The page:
I hear alot of people saying not use:


I think you get what I mean, so I'm trying to make functions that will replace all of these, and for my first installment I'm going to show you how to replace system("pause");. Here is what I have.

#include <iostream>
#include <conio.h>

void PrsAnyKey2Cont ();
char KeyStroke;

void PrsAnyKey2Cont ()
     cout << "Press any key to continue . . .\n";
     KeyStroke = getch ();
     KeyStroke = getch ();
     switch (KeyStroke)
          default :

int main ()
     cout << "Hello world!!" << endl;
     PrsAnyKey2Cont ();
     return 0;

There are probably a million things wrong with this right now and I plan on making a better function that will allow you to set the time of the pause and wether or not the user even needs to input a key to continue. Thanks for any constructive critisism!! ^_^

Recommended Answers

All 14 Replies

>Thanks for any constructive critisism!!
PrsAnyKey2Cont is a very awkward name.

Yeah, I know, but I couldn't think of anything short and descriptive. XD Do you have any seggestions for a better name?

>Do you have any seggestions for a better name?
At the risk of borrowing an existing name, "pause" is short and sweet. Throwing it in a "console" namespace is descriptive, and I can type and read console::pause so much faster than PrsAnyKey2Cont. :)

Excuse me for sounding like a total noob here for a second, but what is a "console namespace". To tell you the truth I've been writing:

using namespace std;

at the beginning of all of my programs for almost 2 years and I've never learned what it meant. Sorry. =[

I BELIEVE that a namespace is just something used to give context to where something should be used. Also, it helps to avoid conflicting names.

So, what does it mean to say std::pause?

Is there a pause in std? do you mean std::system("pause") ?
Well anyways, since 'pause' is/would be in namespace std, you must first 'access' the std namespace.

Think of it as a box where you put things to keep them either organized, or from getting jumbled with other things. You can't simply remove something from the box without first opening the box... (Said box has a lid...)

Yeah I just forgot to put using namespace std;, which would open the box, right?

More like dumping the box all over the floor... Because once the box is opened (using namespace std; ) you no longer have to open it each time you want something from it (std:wantedObject)

So once I open it how do I know whats in it? Do I have to declare std::functionname (); for that object to be in the box?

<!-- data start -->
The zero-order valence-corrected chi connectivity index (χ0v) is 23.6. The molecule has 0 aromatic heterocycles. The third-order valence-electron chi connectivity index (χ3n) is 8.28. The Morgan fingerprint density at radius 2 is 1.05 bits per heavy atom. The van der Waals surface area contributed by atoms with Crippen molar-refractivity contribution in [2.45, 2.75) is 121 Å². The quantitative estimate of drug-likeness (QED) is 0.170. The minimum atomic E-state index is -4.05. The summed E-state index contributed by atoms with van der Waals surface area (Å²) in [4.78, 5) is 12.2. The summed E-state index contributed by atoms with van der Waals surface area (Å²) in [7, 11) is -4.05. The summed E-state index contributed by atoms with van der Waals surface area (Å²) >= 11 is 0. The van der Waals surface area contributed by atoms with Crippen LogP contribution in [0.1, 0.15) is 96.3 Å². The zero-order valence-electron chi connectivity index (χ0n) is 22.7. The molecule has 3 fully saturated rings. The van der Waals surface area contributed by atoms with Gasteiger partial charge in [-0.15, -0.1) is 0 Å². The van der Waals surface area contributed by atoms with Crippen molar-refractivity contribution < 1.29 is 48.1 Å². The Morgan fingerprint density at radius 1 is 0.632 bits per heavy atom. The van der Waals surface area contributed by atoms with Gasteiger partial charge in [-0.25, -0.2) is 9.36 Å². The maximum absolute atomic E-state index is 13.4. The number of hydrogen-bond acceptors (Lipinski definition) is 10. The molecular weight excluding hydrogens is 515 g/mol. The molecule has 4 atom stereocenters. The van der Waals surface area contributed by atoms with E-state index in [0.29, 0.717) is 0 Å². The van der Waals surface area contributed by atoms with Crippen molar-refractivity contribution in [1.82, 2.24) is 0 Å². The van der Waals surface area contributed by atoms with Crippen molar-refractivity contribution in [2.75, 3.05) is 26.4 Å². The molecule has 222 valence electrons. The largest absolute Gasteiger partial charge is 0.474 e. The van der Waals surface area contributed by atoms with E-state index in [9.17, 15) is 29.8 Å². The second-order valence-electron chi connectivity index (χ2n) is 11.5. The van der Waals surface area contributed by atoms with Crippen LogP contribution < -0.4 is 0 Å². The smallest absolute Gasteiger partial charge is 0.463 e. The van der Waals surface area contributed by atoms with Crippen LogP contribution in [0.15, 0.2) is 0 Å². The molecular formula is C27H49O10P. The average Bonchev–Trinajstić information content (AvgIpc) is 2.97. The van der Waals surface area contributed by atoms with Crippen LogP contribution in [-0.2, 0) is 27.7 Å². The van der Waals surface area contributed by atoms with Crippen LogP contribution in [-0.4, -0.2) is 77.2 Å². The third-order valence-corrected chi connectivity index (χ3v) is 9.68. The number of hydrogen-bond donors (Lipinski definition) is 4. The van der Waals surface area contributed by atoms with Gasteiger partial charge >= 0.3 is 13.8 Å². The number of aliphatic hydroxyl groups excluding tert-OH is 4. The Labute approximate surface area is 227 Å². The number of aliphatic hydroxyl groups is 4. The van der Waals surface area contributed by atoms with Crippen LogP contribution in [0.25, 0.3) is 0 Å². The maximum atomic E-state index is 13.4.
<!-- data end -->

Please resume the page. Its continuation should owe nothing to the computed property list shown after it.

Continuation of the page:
>Excuse me for sounding like a total noob here for a
>second, but what is a "console namespace".
You can create your own namespaces:

namespace console {
  void pause()

Now you can say console::pause(); , you can open the namespace with using namespace console; , or just the pause function with using console::pause; . Just like with the std namespace.

Well, you can do it the portable way (there is more than one way to do it the portable way; this is only my latest variation for y'all):

#include <iostream>
#include <limits>

namespace console {
  void pause() {
    std::cout << "Press ENTER to continue...";
    std::cin.ignore( std::numeric_limits<std::streamsize>::max(), '\n' );

Or, since all the other things you want to do (like clear the screen) are non-portable anyway, you can do it the Windows way:

#include <iostream>
#include <windows.h>

namespace console {
  void pause() {
    DWORD        mode;
    HANDLE       hin;
    INPUT_RECORD inrec;
    DWORD        count;

    // Instruct the user
    std::cout << "Press the 'any' key...";

    // Set the console mode to no-echo, raw input,
    // and no window or mouse events.
    hin = GetStdHandle( STD_INPUT_HANDLE );
    GetConsoleMode( hin, &mode );
    SetConsoleMode( hin, 0 );

    // Wait for and get a single key press
    do ReadConsoleInput( hin, &inrec, 1, &count );
    while (inrec.EventType != KEY_EVENT);

    // Restore the original console mode
    SetConsoleMode( hin, mode );

You can use it the usual way:

int main() {

  std::cout << "Hello world!\n" << std::endl;


  std::cout << "\n\nThank you!" << std::endl;

  return EXIT_SUCCESS;


Using namespace std tells the compiler where the functions following it will be located - in this case, it is the standard library, hence std. Alternatively, you could put std:: (code) before every line to specify that the following code is from the standard library, but this method would be cumbersome and would waste time.

you could put std:: (code) before every line to specify that the following code is from the standard library, but this method would be cumbersome and would waste time.

That's a pretty powerful, self-assured opinion you've got there.

It is neither cumbersome nor does it waste time. What it does is prevent obnoxious namespace errors and mistakes. IMO, no library code should ever have a using namespace [I]foo[/I]; statement, unless you can guarantee that it stays in local blocks. Which namespaces are visible, and where, is for the person programming the application to decide, not the libraries he is using.

In other words, portable, well-written, library code doesn't dump namespaces together without your OK.

It's not just my opinion.

Be a part of the DaniWeb community

We're a friendly, industry-focused community of developers, IT pros, digital marketers, and technology enthusiasts meeting, networking, learning, and sharing knowledge.